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D.S.M.INDUSTRIES versus REGIONAL EMPLOYEES STATE

High Court of Madras

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D.S.M.Industries v. Regional Employees State - C.M.A.(MD).No.229 of 2000 [2007] RD-TN 1952 (15 June 2007)

BEFORE THE MADURAI BENCH OF MADRAS HIGH COURT

DATED : 15/06/2007

CORAM :

THE HONOURABLE MR.JUSTICE P.R.SHIVAKUMAR

C.M.A.(MD).No.229 of 2000

and

C.M.P.(MD).No.2152 of 2000

D.S.M.Industries,

by its Partner ... Appellant vs.

1.Regional Employees State

State Insurance Corporation by its

Regional Director.

2.The Deputy Director,

Employees State Insurance Corporation

... Respondents

Prayer

Appeal filed under Section 173 of Motor Vehicles Act against the order and decretal order of the learned Principal District Judge, Thiruchirapalli passed in E.S.I.O.P.No.7 of 1990 dated 29.10.1998. For Appellant ... M/s.L.N.V.Subramanian L.N.S.Sethuraman

For Respondents ... Mr.P.Sermakani

:JUDGMENT



This is an appeal filed under Section 82 of the Employees State Insurance Act, 1948 against the order of the learned Principal District Judge (ESI Court), Tiruchirappalli, dated 29.10.1998 passed in E.S.I.O.P.No.7 of 1990 by which the order of the assessing authority dated 30.7.1990 was confirmed.

2.The facts and circumstances leading to this Civil Miscellaneous Appeal can be briefly stated as under:

The appellant is a registered partnership firm running a factory in the name of M/s.D.S.M Industries at Coimbatore Road, LNS Post, Karur. The same is an Industrial Establishment governed by the provisions of ESI Act, 1948 and the appellant being the employer is bound to pay contribution (both employers and employees contribution) to the ESI Corporation in accordance with Section 40 of the ESI Act. Inspection of the records of the appellant at the factory premises for the period from 1982 to 1984 was conducted by the ESI Inspector on 4.9.1984. Similarly inspection of the records pertaining to the period from 1.8.1984 to 30.1.1986 was conducted by him on 12.2.1986. During the inspections, default of payment of contribution by the employer was noticed. Based on the inspection report, a show cause notice under form C 18 happened to be issued by the first respondent on 2.4.1986 calling upon the appellant to show cause why assessment should not be made under Section 45-A of the ESI Act. A calculation sheet furnishing details of arrears had also been sent along with the notice. The arrears of contribution claimed under the notice have been categorized into 4 items as follows:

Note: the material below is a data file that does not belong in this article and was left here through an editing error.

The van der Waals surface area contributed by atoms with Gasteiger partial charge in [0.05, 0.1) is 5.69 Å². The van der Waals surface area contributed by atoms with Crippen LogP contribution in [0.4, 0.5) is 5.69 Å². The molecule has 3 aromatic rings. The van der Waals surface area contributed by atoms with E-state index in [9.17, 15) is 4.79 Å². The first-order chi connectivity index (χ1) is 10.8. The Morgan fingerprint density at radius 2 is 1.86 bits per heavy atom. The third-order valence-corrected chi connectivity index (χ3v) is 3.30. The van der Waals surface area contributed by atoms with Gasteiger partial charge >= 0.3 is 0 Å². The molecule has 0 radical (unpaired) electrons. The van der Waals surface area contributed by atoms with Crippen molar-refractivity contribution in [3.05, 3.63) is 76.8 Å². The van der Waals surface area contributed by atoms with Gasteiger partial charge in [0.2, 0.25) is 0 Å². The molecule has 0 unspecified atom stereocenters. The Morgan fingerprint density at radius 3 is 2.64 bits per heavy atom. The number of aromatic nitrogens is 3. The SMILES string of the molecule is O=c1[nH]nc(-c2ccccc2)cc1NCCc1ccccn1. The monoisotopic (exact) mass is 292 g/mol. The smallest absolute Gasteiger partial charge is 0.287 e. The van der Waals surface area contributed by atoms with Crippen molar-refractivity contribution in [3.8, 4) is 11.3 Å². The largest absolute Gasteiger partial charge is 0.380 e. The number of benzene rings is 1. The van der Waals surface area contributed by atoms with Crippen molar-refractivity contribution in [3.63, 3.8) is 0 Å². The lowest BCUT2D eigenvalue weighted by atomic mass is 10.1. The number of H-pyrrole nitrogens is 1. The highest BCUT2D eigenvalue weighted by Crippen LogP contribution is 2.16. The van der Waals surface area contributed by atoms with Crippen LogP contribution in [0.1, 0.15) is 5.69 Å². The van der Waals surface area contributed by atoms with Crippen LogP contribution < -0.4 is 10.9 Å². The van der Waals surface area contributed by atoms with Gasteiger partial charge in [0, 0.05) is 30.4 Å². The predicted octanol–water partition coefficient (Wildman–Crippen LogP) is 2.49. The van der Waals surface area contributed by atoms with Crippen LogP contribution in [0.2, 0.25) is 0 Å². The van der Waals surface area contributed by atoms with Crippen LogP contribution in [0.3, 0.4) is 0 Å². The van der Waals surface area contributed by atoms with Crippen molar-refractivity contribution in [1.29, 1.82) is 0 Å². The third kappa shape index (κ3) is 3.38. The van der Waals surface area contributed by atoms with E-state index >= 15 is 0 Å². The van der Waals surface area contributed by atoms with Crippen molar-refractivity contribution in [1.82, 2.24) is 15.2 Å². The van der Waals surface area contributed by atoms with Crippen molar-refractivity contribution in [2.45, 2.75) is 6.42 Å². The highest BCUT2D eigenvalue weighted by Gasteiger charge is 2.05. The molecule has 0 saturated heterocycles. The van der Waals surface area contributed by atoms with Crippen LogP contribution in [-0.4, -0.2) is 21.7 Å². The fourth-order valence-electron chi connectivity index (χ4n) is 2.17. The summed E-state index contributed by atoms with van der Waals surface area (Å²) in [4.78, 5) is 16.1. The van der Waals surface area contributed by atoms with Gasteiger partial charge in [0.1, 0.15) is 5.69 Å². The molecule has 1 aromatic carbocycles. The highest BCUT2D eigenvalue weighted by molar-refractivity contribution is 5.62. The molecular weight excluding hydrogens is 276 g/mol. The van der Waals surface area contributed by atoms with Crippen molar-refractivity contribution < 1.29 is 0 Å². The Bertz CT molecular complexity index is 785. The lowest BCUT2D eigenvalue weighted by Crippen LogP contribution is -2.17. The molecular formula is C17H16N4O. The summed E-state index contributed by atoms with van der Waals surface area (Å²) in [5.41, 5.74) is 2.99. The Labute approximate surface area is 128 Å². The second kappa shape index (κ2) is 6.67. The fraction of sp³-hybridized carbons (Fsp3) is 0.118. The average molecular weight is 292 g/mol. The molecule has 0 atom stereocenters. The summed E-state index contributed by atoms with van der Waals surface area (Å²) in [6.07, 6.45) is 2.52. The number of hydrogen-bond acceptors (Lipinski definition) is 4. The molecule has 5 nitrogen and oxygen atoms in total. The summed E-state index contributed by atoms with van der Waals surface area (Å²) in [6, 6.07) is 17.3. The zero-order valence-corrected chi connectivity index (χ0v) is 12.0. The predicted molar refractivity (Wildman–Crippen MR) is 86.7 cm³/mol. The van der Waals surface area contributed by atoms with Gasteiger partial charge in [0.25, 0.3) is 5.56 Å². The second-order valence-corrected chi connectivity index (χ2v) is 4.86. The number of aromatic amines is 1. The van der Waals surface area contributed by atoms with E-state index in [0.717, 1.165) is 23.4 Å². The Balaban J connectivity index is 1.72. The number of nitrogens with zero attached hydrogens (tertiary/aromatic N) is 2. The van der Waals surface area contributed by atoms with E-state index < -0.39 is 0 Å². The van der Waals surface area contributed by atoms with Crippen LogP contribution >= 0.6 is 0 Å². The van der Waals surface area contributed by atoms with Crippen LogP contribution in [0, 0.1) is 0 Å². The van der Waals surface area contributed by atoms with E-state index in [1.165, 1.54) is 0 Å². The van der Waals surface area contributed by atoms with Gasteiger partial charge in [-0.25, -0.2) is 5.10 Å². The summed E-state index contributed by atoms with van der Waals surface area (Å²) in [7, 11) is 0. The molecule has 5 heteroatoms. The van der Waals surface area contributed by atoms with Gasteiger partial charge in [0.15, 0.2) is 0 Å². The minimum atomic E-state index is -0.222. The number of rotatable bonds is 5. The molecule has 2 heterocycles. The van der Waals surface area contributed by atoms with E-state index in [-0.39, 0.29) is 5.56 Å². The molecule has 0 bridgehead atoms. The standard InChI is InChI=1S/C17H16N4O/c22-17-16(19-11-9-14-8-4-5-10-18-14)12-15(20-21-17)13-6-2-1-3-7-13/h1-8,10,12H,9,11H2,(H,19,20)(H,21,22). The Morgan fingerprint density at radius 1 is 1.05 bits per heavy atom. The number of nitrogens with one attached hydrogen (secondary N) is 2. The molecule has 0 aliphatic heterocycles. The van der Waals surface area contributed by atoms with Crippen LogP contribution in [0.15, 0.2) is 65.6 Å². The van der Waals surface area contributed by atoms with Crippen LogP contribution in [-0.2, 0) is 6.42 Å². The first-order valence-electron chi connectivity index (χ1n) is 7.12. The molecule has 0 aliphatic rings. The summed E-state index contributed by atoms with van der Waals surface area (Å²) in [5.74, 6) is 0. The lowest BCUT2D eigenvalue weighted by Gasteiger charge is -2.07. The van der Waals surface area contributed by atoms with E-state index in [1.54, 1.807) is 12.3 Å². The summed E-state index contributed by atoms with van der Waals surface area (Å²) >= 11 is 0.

Item No.

Demand Description

Wages Reckoned

Rs. P.

Contribution

Rs. P.

1

Contribution on adhoc basis 1979-80, 1981-82 and 1983-84 21,950-00

1536-00

2

Short payment of contribution for CPE 9/81

---

52-20

3

Contribution on adhoc basis on labour charges ex-gratia, cooly, casting batta etc., from 1-4-82 to 31-3-83

8,00,650-05

56,045-40

4

Short payment of contribution for the period from 27-1-85 to 31-12-85 ---

2-35

3.The appellant after initially making a total denial of liability to pay the contribution as demanded under the notice, subsequently admitted his liability to pay the contributions noted in items 1, 2 and 4 alone and remitted a sum of Rs.1,591.05 on 12.5.1986. So far as the contribution of Rs.56,045.40 demanded in item 3 was concerned, the appellant disputed its liability stating that the said amount was paid to Sub-contractors for fabrication works done outside the factory without the control and supervision of the appellant and that the entire amount paid to the Sub-contractors could not be termed wages or labour charges attracting ESI contribution and that the levy of contribution for the entire amount was not justified. The appellant took time for production of documents in proof of the contention that the amount noted as wages in item 3 was paid to the Sub-contractors which included the cost of the material and other incidental expenses to be born by the Sub-contractors.

4.But later on, without producing any documents, the appellant calculated 15 of the above said amount noted in item 3 as wages (Rs.8,00,650.05) as actual labour charges, calculated 7 contribution on the same and paid a sum of Rs.8,605.90. The same was not acceptable to the respondents. Thereafter, the appellant took several adjournments to produce break-up details and necessary records to substantiate his contention, but failed to do so. Consequently based on the report of the ESI Inspector, the first respondent passed an order under Section 45-A fixing the total contribution on all 4 items at Rs.57,636.55 deducted a sum of Rs.10,196.95 paid by the appellant during enquiry as indicated above and fixed the arrears of contribution at Rs.47,439.65 which amount was directed to be paid. A sum of Rs.1,525/- as interest for the arrears from the date of default till the date of order was also incorporated in the order. The contradiction for payment of Rs.47,439.65 and for future payment of interest at the rate

of 6 per annum had also been incorporated in the said order. The said order was challenged by the appellant before the Principal District Judge (ESI Court), Triuchirappalli in E.S.I.O.P.No.13 of 1986. The said Court, after enquiry, set aside the assessment order dated 7.11.1986 and remitted the matter back to the first respondent, directing to pass an order after giving an opportunity to the appellant to obtain the break-up particulars from the alleged Sub-contractors and produce the records for the proof of the same. The appellant had produced 2 day books and ledgers purporting to be maintained by two of its alleged contractors for the period from 1982-83 before the ESI Court during the enquiry in E.S.I.O.P.No.13 of 1986. In addition to the same, two volumes of day books for the period 27.3.1982 to 30.3.1983 and ledger for the period 1982 to 1983 alone were produced as fresh documents before the first respondent during enquiry after remand.